The vulnerabilities, components and processes used to make armor are rarely discussed with reporters, or the general public. Keeping those things secret saves soldiers lives. So when the Army's testing community rolled out the service's top armor scientists and allowed us glimpses of the facilities used to make armor as part of our FCS tour at Aberdeen Proving Ground they sent a very clear message of the importance they attach to this enormous program.
After a briefing by two top Army materiel scientists, the group of reporters trudged in to a large room that looked like a cross between a package wrapping station for a small mail-order company (big rolls of flat and bubbly plastics) and an enormous art studio, with several giant presses and kilns dominating the structure. Everyone's heard of ceramic armor and Kevlar, but few have seen the seemingly ordinary stuff that helps make armor really effective. The two scientists had laid out on a big metal table more than a dozen samples of various armor components. One mat roughly the size of a dinner table mat looked like woven glass fibers. There was a roll of something that felt and looked remarkably like magnetic tape. Of course, there was a ceramic substance that had been shattered in some sort of ballistic test. Next to it was a big thick wad (maybe three inches thick) of surprisingly light aluminum.
Ernie Chin, from the Army Research Laboratory, told us that some armor variants involve ceramics or other materials bonded to metal matrices (of which there were several examples including one that looked a lot like a honeycomb), perhaps with layers of glass, plastics or other more exotic materials. "The whole point is, how do we put all this together," he said.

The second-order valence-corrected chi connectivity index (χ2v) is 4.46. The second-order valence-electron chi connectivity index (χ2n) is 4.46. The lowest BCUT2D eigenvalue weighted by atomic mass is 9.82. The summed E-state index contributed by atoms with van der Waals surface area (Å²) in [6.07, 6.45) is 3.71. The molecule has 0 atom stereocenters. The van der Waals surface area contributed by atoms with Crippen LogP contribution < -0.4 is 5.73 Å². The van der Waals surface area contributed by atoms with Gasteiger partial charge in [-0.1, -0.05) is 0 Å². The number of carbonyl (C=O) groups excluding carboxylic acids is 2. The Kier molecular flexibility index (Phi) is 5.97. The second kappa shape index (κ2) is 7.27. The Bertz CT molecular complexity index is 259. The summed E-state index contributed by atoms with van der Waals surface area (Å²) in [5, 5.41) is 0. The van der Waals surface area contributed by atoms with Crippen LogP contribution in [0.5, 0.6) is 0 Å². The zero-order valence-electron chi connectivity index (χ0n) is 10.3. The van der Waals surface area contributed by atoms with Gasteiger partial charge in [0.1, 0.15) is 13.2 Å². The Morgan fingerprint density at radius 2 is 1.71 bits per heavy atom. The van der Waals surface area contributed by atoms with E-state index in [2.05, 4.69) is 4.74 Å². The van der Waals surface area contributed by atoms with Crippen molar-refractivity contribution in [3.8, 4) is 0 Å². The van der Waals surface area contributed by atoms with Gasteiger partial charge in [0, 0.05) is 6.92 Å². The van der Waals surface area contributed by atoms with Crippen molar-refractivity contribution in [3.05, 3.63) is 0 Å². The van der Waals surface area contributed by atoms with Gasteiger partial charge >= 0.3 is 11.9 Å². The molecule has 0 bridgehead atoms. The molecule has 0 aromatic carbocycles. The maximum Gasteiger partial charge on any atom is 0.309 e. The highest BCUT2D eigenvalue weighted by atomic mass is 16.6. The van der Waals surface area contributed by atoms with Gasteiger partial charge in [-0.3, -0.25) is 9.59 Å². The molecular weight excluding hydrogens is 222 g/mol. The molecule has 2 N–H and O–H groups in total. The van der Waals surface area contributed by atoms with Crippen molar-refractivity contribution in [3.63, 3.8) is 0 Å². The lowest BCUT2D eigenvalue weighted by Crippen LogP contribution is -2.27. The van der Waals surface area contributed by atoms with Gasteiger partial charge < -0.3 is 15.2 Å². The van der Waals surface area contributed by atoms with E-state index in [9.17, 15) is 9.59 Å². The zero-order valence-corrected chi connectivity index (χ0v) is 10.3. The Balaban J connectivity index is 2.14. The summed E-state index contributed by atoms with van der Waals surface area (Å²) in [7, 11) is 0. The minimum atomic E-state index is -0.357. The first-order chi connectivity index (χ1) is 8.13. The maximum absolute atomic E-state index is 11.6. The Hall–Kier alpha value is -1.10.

All these materials had apparently been used in the search to create the "B" armor for FCS. They are using what is called B-1 armor now and plan to come up with two more variants, using B-3 as the main armor once the FCS vehicles make it to LRIP in fiscal 2013.B-1 provides, a very careful public affairs officer told me, protection roughly equivalent to the Chobham armor on the Abrams tanks. The next variants should be much lighter and provide even greater protection.
After peering knowingly at all this stuff, we headed out by bus to the real world, where we saw battered evidence of the progression the scientists have marched along with the testing community. Past a guarded (and very tall) gate, out past very uninhabited portions of Maryland wetlands and forests we rolled past a few battered-looking MRAPs to a very large set of armored targets for ballistic projectiles.
These included early versions of the FCS armor that were bolted on to an aluminum inner hull, a fact that Col. Gregory Martin, chief of the Army's J-8 director's initiative group, told us was "revolutionary" because it would allow armor to be swapped on vehicles as the armor is improved instead of the current state of the art which only allows so-called appliqué armor to be put on top of the existing stuff. The scientists talking us through these test targets said all the armors and the improvements made to them had performed well or extremely well. Of course, we couldn't expect them to share the exact vulnerabilities and performance characteristics of the armor, though several of us tried...
One of the wow moments during the initial armor briefing came when the Army's top armor researcher, Chris Hoppel, told us that the modeling they do on exactly how and why armor performs during a test would occupy a personal computer for about one year. Using various government supercomputers, the Army can get the job done "overnight."